Curator Gary Feinman (Anthropology) is one of the contributing authors to a new encyclopedic compendium, The Oxford Handbook of Mesoamerican Archaeology, edited by Deborah L. Nichols and Christopher A. Pool (2012).  Gary’s essay, entitled “Mesoamerican States and Empires,” reviews current scholarship regarding hierarchically organized polities (states and empires) in this prehispanic world, including the political formations of the Maya, Zapotec, and Aztec.  The volume was published by Oxford University Press (New York).


Curator Emeritus Michael Dillon (Botany) published an account of the discovery and demise of a new species of Magnolia from northern Peru in the spring/summer edition of the journal of the Magnolia Society International.  The article, accompanied by a photo of this beautiful (and now apparently lost) plant, has now made its way to the Society’s web site.


MacArthur Field Biologist Steven Goodman (Zoology/Birds and Mammals) published a paper with several colleagues from South Africa and Madagascar in the journal Acta Chiropterologica, entitled “Wing loading correlates negatively with genetic structuring of eight Afro-Malagasy bat species (Molossidae).”  Data are presented in the paper on factors of bat wing aspect ratios, wing loading and body size (forearm length) as compared to some molecular diversity estimates among eight Afro-Malagasy species of Molossidae bats.  The main goal of the paper is to see if dispersal capacity in these bats is related to different measures of genetic diversity and to test several different hypotheses to explain the patterns found.

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Fieldwork & Collections: 

In late August, Assistant Curator Corrie Moreau (Zoology/Insects), returned from a three-week trip to Uganda, Africa.  Corrie was an invited instructor for a field-based course on ant biology, taxonomy, and evolution held at the Makerere University Biological Field Station.  More than 30 students from 15 countries attended the course.  Although the focus of the course was on the ant diversity of western Africa, Corrie was also able to visit the Bwindi Impenetrable Forest to see endangered mountain gorillas (see header image).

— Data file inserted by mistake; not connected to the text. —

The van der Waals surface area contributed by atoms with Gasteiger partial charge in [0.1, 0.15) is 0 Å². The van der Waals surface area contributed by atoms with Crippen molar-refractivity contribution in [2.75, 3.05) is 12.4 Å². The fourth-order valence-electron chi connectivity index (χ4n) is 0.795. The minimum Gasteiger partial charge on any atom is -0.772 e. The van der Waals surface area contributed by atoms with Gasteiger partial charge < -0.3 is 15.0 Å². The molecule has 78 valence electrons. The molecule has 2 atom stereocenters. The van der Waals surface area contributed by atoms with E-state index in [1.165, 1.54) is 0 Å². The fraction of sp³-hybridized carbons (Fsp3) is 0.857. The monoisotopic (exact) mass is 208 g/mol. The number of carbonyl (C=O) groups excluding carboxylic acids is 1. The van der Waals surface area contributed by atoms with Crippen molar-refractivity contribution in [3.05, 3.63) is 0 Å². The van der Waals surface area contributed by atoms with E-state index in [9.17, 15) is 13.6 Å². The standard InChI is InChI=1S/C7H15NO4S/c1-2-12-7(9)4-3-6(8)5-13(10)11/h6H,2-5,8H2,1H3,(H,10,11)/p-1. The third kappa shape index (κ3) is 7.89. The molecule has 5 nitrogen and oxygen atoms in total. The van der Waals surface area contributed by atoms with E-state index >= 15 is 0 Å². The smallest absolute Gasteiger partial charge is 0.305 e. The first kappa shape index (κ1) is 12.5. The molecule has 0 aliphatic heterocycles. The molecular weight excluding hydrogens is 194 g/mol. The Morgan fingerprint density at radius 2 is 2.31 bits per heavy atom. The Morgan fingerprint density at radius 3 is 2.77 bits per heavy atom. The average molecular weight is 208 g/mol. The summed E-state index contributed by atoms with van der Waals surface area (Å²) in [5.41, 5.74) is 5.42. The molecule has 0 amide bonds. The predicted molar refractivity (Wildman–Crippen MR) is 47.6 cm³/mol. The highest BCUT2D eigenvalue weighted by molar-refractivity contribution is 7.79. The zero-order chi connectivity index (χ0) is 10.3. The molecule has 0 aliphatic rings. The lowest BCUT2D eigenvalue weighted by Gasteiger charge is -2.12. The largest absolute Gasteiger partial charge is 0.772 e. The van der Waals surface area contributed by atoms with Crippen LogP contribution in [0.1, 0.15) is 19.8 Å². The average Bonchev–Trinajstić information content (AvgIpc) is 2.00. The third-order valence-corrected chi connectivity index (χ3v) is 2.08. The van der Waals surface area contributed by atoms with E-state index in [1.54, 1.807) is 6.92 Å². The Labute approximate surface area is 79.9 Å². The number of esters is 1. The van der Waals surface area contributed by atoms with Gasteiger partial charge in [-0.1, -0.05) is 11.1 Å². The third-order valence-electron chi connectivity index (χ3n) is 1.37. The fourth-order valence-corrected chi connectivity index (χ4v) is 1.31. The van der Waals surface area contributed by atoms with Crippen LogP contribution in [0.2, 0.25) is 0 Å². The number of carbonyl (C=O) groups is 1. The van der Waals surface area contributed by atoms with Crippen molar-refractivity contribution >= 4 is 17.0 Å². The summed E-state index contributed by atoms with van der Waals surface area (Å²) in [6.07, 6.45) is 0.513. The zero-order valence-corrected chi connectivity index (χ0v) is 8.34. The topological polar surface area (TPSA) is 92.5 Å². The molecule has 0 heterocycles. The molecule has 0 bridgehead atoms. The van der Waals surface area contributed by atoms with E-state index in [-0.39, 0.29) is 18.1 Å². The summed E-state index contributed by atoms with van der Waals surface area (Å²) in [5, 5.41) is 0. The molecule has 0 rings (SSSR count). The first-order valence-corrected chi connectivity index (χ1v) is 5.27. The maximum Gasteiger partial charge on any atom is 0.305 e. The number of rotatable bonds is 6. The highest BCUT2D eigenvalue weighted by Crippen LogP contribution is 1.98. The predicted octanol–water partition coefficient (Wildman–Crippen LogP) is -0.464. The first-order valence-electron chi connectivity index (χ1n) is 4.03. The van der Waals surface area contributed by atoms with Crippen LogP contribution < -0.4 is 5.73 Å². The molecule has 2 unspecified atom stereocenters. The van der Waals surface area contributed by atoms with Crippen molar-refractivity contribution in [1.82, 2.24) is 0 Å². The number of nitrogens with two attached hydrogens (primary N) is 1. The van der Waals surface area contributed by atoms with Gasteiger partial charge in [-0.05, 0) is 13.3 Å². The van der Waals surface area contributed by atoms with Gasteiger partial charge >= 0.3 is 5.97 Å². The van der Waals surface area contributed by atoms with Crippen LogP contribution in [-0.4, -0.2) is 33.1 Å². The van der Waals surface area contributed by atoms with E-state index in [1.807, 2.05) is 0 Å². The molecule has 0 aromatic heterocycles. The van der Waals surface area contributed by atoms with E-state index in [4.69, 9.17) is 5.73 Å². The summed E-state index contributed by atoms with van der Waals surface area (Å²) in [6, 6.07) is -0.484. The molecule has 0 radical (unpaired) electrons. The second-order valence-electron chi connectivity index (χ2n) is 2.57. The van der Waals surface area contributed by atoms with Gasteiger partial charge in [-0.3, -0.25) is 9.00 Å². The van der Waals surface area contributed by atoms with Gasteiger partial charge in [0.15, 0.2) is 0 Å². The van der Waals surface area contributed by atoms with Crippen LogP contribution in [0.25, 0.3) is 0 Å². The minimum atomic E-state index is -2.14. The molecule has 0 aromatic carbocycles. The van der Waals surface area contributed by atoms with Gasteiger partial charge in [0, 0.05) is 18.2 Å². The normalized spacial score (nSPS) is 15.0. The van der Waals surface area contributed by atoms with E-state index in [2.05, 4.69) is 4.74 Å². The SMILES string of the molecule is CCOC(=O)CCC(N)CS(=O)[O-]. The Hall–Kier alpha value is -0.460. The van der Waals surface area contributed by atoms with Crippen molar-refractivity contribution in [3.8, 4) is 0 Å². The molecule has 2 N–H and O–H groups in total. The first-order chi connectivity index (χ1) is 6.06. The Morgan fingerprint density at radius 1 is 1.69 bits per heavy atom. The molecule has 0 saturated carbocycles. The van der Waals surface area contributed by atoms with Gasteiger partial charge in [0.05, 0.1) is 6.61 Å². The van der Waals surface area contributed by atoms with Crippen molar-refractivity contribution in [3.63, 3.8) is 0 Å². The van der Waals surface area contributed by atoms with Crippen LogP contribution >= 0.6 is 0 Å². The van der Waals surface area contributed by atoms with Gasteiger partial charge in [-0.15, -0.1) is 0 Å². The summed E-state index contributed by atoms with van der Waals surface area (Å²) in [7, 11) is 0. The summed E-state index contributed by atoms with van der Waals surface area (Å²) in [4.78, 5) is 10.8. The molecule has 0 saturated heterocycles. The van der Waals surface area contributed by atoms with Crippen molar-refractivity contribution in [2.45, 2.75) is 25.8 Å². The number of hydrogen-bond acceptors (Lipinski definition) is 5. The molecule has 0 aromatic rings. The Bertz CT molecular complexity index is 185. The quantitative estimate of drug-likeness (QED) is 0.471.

Associate Curator and Chair Ryan Williams (Anthropology) undertook archaeological excavations at the Temple of Picchu Picchu on the archaeological site of Cerro Baul, Peru, in July and August 2012.  The excavations revealed a construction offering at the base of the temple platform that will confirm the date of construction of the temple.  Ryan’s study is part of a larger program investigating how religion has been used to incorporate foreign groups into the economy of an expanding empire.  The results of this research will provide new data on how religious ideas have been used to increase economic and political influence in foreign lands.

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In late August, Assistant Curator Corrie Moreau (Zoology/Insects), returned from a three-week trip to Uganda, Africa.  Corrie was an invited instructor for a field-based course on ant biology, taxonomy, and evolution held at the Makerere University Biological Field Station.  More than 30 students from 15 countries attended the course.  Although the focus of the course was on the ant diversity of western Africa, Corrie was also able to visit the Bwindi Impenetrable Forest to see endangered mountain gorillas (see header image).

 


Associate Curator and Chair Ryan Williams (Anthropology) undertook archaeological excavations at the Temple of Picchu Picchu on the archaeological site of Cerro Baul, Peru, in July and August 2012.  The excavations revealed a construction offering at the base of the temple platform that will confirm the date of construction of the temple.  Ryan’s study is part of a larger program investigating how religion has been used to incorporate foreign groups into the economy of an expanding empire.  The results of this research will provide new data on how religious ideas have been used to increase economic and political influence in foreign lands.


Dr. Serge Bahuchet, Professor d'Ethnobiologie from the Museum National d'Histoire Naturelle toured the Economic Botany collection with Collections Manager Christine Niezgoda (Botany) on August 21.  He is in the process of revamping their collections in Paris, and was greatly interested in viewing the collection’s storage facilities, use of archival materials and documentation procedures.